Be Your Own Valentine (Emotional Self Care, Because You Deserve It)

Be Your Own Valentine (Emotional Self Care, Because You Deserve It)

Valentine's Day comes around each year with much fanfare — in the typical form of pink and pastel papers, sweet and sugary chocolate treats, flowers and more.

Regardless of what you put in the box on Facebook for relationship status, I'd like for you to consider making sure to give yourself some Valentine's treats this year. The year thus far has served up an unprecedented level of uncertainty and collective anxiety, so when it comes to self care, you deserve it. Really.

Here are four self care activities you can, and should, partake in — with no clichéd mention of bubble baths or bon bons. (Though if you enjoy those, please add them to the list.)

Overhead photo of a teacup and saucer full of tea.

Silence + Solitude

There is no greater gift that you can give yourself than a wonderful dip into silence and solitude. We have so much inner wisdom available to us, but you can only utilize it if you can hear it.

The style and amount of silence + solitude can vary based on your needs, so it can look very different. For example, you could:

  • Start a daily mindfulness practice. If you've fallen off your meditation routine, hop back on the horse. But otherwise, just find a time each day — even if it's your daily cup of tea or just seven minutes hidden away in the bathroom where you can't be disturbed — to go and sit in quiet.
  • Take a weekend off. Whether it's in your own bed or at the beach, take a weekend off of obligation and necessity. Don't go anywhere or do anything unless you truly feel like it.
  • Go on a walk. There's nothing more restorative and refreshing to me than a walk. Movement of the body, fresh air in the lugs — it's so much better than a box of chocolates! (Or, it is a great dance partner for chocolates.) May I suggest you go on your walk without music or headphones? Just be with your thoughts.
"Society depends on the personal solitude of its members." — Thomas Merton

Saying No (Unless it's to Say Yes to Asking for Help)

You might be noticing that creating some space is a real theme here, and you'd be right. The other way to create some self care space is by saying, "No."

This could take shape in a number of ways, whether it is saying no to those extracurricular activities imposed by your job or friends or even telling yourself no when it comes to avoiding asking for help. (Translation: Say, "Yes!" to asking for help!)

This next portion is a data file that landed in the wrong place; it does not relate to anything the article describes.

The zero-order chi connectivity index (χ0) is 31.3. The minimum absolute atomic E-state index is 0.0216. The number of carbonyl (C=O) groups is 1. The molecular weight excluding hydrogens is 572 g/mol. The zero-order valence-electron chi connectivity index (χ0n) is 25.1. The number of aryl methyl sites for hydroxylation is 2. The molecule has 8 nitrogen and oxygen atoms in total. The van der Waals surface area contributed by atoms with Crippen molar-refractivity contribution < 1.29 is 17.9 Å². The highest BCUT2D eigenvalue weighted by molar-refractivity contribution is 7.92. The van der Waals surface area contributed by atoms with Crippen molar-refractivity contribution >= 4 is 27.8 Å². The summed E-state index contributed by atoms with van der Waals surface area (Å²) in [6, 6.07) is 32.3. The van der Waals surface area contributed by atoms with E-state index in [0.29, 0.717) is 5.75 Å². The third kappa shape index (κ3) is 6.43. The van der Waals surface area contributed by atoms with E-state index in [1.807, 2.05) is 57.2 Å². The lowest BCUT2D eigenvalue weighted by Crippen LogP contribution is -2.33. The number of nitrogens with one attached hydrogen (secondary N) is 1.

Take a second right now and take an honest inventory of all the times in the past seven days when you said "yes" to something that you really didn't want to, or you really didn't have the time/money/energy to do properly. What pops up, and how could you change that the next time it comes up?

Overhead view of a vintage valentine card, a rose quartz, a white and gold teacup on its side, and scattered rose petals on a lace tablecloth.


I truly believe that our hearts crave connection with like-minded souls, and there's a balance between being in silence + solitude and being with others. Your balance is based on how much you are an extrovert/introvert.

But here's a question for you: When's the last time you spent quality time with someone and both laughed out loud, uncontrollably? If you can't remember the last time, then get some time on the books and set the stage for connection. Just get it on the calendar and pick something simple; it could be a walk, as mentioned above, or a creative project, as mentioned below. Or just time to chat in a cafe. But find time for that thoughtful connection and time to talk, listen, and perhaps laugh.

Photo of a teacup and saucer next to a sheet of paper on a wooden table. A paintbrush rests on the saucer.


Last but certainly not least, creative time is self care time, and I suggest making space for a creative activity that will fill you (and give your overworked brain something easy to chew on for awhile, instead of your current problems that are playing over and over in your head).

Creative activities like coloring, knitting, or painting release positive chemicals into the body to help calm your systems and help them to slow down and operate in a different gear.

You might be thinking that you're too busy to do a creative project — heck, maybe all of these ideas sound like you don't have the time for them. But, in my opinion, if you don't have time for any of these then you are the one in the most need of them.

It's up to you to decide how you spend your time, and if you are a priority in your life (I sure hope you are!) then please, prioritize some time to be your own valentine and find time for silence + solitude, saying no, connection, and creativity.

Andy Hayes

Andy Hayes is the founder and creator of Plum Deluxe. He authors our award-winning weekly email newsletter, The Blend and curates our popular organic tea of the month club.
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